Sighișoara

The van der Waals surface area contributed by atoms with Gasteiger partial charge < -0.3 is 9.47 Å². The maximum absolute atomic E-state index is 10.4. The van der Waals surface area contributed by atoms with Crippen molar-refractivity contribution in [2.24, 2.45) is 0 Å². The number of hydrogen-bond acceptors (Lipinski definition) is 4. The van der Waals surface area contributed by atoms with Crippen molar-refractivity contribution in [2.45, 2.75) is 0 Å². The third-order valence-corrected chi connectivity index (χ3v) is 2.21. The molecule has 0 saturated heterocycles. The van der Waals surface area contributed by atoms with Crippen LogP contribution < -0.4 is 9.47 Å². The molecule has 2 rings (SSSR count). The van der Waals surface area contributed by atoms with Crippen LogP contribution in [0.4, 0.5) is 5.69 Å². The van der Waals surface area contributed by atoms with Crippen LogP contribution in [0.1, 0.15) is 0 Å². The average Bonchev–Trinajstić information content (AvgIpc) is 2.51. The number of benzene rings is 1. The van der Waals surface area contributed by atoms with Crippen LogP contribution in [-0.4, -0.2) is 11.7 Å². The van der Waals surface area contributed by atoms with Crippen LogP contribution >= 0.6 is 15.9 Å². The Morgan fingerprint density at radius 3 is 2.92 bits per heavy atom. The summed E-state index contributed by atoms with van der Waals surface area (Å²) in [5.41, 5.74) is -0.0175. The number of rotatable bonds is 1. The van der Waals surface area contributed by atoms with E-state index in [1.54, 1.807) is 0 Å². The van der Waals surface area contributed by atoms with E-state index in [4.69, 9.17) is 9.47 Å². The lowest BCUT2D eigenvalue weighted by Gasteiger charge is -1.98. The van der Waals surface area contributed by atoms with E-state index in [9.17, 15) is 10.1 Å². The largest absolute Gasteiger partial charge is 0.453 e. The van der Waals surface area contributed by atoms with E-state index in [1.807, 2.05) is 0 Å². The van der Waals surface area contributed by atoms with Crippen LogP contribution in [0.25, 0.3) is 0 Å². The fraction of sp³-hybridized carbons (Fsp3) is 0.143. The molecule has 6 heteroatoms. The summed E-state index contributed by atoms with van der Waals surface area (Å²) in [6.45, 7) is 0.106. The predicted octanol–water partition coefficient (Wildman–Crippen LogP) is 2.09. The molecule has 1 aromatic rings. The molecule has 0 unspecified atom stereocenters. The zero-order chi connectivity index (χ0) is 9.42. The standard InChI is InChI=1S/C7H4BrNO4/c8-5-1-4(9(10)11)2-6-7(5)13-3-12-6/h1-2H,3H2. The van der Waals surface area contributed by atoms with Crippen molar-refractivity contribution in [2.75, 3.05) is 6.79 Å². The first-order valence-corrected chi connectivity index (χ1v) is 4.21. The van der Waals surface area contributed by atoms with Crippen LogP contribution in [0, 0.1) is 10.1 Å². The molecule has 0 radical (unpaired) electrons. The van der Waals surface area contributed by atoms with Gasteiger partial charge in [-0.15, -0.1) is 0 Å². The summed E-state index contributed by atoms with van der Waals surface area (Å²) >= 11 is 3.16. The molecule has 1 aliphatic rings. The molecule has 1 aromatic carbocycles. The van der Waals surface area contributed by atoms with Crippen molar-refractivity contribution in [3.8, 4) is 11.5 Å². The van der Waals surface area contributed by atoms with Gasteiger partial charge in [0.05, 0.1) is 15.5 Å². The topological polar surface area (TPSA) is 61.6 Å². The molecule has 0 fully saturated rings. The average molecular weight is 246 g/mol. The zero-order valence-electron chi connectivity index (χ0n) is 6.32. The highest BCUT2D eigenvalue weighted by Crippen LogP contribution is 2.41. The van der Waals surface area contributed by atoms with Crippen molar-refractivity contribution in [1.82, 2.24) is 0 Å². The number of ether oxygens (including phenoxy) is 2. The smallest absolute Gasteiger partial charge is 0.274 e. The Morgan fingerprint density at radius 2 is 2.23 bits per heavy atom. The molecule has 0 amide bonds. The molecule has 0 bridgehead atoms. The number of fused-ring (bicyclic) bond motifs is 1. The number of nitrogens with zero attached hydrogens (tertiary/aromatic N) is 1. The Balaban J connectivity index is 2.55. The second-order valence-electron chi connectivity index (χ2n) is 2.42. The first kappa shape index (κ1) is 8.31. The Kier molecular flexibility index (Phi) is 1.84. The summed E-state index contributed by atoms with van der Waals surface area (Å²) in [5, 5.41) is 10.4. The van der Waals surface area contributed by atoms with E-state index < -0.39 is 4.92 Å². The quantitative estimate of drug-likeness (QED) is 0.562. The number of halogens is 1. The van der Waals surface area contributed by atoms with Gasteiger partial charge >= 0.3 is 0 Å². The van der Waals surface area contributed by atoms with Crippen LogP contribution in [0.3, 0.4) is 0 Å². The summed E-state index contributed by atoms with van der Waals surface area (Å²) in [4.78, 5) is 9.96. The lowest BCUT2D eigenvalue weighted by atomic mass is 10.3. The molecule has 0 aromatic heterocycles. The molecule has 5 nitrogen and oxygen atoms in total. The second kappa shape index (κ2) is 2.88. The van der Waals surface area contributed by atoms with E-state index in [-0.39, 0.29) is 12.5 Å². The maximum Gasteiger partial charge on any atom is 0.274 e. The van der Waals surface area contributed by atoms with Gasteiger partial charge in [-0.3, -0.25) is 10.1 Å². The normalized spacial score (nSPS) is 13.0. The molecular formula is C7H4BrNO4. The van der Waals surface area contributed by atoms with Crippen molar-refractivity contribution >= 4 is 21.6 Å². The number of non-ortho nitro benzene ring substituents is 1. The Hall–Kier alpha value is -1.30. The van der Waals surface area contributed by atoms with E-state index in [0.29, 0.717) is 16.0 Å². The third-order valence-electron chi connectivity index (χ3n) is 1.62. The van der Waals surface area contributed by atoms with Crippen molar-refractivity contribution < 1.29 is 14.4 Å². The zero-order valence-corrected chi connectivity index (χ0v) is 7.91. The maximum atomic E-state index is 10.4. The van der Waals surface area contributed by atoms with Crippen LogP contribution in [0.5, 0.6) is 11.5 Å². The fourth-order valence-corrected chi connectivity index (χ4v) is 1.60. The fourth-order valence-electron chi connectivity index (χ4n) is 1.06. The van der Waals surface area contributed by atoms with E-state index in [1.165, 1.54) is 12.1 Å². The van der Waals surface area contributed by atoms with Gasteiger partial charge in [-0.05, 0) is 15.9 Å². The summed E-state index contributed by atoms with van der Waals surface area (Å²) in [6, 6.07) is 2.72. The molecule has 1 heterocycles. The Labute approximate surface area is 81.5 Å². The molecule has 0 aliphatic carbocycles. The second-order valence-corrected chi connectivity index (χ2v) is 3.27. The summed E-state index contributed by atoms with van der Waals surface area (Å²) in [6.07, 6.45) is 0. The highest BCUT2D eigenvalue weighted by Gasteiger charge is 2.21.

Sighisoara is an outstanding example of a small fortified city in the border region between the Latin-oriented central Europe and the Byzantine-Orthodox culture of south-eastern Europe. Castle walls enclose a steep plateau hill overlooking a bend in the Tirnava river (traces of occupation trace back to the Paleolithic period). Sighisoara was built in the 12th century by German craftsmen and merchants who were ordered by Hungarian rulers to colonize Transylvania to protect the Carpathian border against the Mongols. These Saxon settlers occupied City Hill; the town grew as a regional trading center, defensive outpost and transportation hub. Following the Mongolian invasion of 1241, the fortified settlement was reinforced with stone walls and guard towers surrounding the entire plateau. The town, known in 1280 as Castrum Sex, developed commercial activities thanks to the powerful guilds of craftsmen. Each guild was responsible for the construction of a tower and its defense. The town obtained the title ‘Civitas’ in 1367 and became an important trading and defensive center in Transylvania. Sighisoara heightened its walls between 1421 and 1526 in response to threatened Turkish invasions. During the 17th century, the population was reduced by almost half from two plague epidemics. Fires damaged the lower town in 1676, 1736 and 1788, floods in 1771, and an earthquake in 1838. Despite this, the area within the castle walls has rebuilt and kept its original medieval architecture, with narrow cobbled streets lined with rows of houses. Three main streets run roughly north-south, crossed by passages and alleyways. Houses are mostly two or three stories, the simple homes of craftsmen, built from stone or brick, covered in colored stucco, roofed with tiles, with a narrow facade along the street and an L- or U-shaped layout. Wandering the cobbled streets between medieval houses gave me a sense of what it would be like to live in a fortified castle. Sighisoara Historic Center was listed in 1999 as a UNESCO World Heritage Site. It is accessible at all times with no entry fee.

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